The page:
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Week of February 1, 2010

Don’t miss : Southern species invasion suggests strong warming trend

The northern part of Michigan is being overrun by southern invaders, according to scientific data to be presented in the public lecture “Signs of a Warming Climate: Is It Later Than We Think?”

The talk by Philip Myers will be at 5 p.m. Feb. 3 at the Exhibit Museum of Natural History, 1109 Geddes Ave.

A comparison of recent surveys, which examine distributions of mammal species in Michigan to historical records from museums, shows the northern part of the state is indeed being overrun by invader species, says Myers, professor of zoology, Department of Ecology and Evolutionary Biology, and curator, Museum of Zoology, LSA.

Meanwhile, Myers has found that data from weather stations and other sources reveal a strong and unequivocal pattern of warming over the last century. These two sets of observations come together in ongoing research at U-M’s Biological Station in northern Michigan. The research explores how the numbers of a southern invader species, in this case white-footed mice, are affected by winter conditions.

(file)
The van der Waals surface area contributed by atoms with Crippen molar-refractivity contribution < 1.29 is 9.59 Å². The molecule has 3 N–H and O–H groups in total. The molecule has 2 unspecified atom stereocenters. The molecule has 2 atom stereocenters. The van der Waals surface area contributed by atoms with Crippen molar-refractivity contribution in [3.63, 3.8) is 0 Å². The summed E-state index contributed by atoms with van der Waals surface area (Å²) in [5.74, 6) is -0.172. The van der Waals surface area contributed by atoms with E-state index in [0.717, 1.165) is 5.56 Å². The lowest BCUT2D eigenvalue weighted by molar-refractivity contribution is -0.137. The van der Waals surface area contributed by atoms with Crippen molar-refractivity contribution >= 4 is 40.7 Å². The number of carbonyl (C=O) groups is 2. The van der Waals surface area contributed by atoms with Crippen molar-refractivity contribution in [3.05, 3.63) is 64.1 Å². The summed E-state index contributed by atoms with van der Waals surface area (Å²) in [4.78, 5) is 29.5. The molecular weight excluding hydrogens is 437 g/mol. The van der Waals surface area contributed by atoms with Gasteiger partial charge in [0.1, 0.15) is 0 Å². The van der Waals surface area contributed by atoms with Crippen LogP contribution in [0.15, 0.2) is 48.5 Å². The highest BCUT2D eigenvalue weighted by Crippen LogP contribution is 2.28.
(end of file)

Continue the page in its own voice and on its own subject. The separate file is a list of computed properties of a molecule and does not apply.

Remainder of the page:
The lecture is co-sponsored by the U-M Program in the Environment and the Exhibit Museum of Natural History as part of the 2009-10 LSA Theme Year, “Meaningful Objects: Museums in the Academy.” A reception follows.

For directions and parking suggestions go to

For more information about the Program in the Environment go to



Teresa Herzog Mourad, on her favorite part of her job: “I am constantly inspired by changes people make in their alcohol-related attitudes and behaviors.”